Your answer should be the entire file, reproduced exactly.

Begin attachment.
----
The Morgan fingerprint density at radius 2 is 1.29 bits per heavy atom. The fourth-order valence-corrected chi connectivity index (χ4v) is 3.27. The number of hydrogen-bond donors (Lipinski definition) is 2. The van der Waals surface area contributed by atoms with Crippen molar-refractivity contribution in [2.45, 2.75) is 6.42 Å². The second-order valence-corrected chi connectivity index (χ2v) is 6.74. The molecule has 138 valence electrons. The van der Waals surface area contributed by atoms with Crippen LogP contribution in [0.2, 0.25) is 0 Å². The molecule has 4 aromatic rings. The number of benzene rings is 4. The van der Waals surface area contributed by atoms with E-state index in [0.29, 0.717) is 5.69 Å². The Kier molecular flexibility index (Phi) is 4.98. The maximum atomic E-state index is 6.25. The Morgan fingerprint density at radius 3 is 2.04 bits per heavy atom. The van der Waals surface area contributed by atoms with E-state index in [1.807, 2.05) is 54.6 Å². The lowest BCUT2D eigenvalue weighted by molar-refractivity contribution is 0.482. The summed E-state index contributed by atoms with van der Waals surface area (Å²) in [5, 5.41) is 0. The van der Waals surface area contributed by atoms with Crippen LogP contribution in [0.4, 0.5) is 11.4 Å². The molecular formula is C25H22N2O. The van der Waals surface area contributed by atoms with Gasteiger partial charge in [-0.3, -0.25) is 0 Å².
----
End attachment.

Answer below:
The Morgan fingerprint density at radius 2 is 1.29 bits per heavy atom. The fourth-order valence-corrected chi connectivity index (χ4v) is 3.27. The number of hydrogen-bond donors (Lipinski definition) is 2. The van der Waals surface area contributed by atoms with Crippen molar-refractivity contribution in [2.45, 2.75) is 6.42 Å². The second-order valence-corrected chi connectivity index (χ2v) is 6.74. The molecule has 138 valence electrons. The van der Waals surface area contributed by atoms with Crippen LogP contribution in [0.2, 0.25) is 0 Å². The molecule has 4 aromatic rings. The number of benzene rings is 4. The van der Waals surface area contributed by atoms with E-state index in [0.29, 0.717) is 5.69 Å². The Kier molecular flexibility index (Phi) is 4.98. The maximum atomic E-state index is 6.25. The Morgan fingerprint density at radius 3 is 2.04 bits per heavy atom. The van der Waals surface area contributed by atoms with E-state index in [1.807, 2.05) is 54.6 Å². The lowest BCUT2D eigenvalue weighted by molar-refractivity contribution is 0.482. The summed E-state index contributed by atoms with van der Waals surface area (Å²) in [5, 5.41) is 0. The van der Waals surface area contributed by atoms with Crippen LogP contribution in [0.4, 0.5) is 11.4 Å². The molecular formula is C25H22N2O. The van der Waals surface area contributed by atoms with Gasteiger partial charge in [-0.3, -0.25) is 0 Å².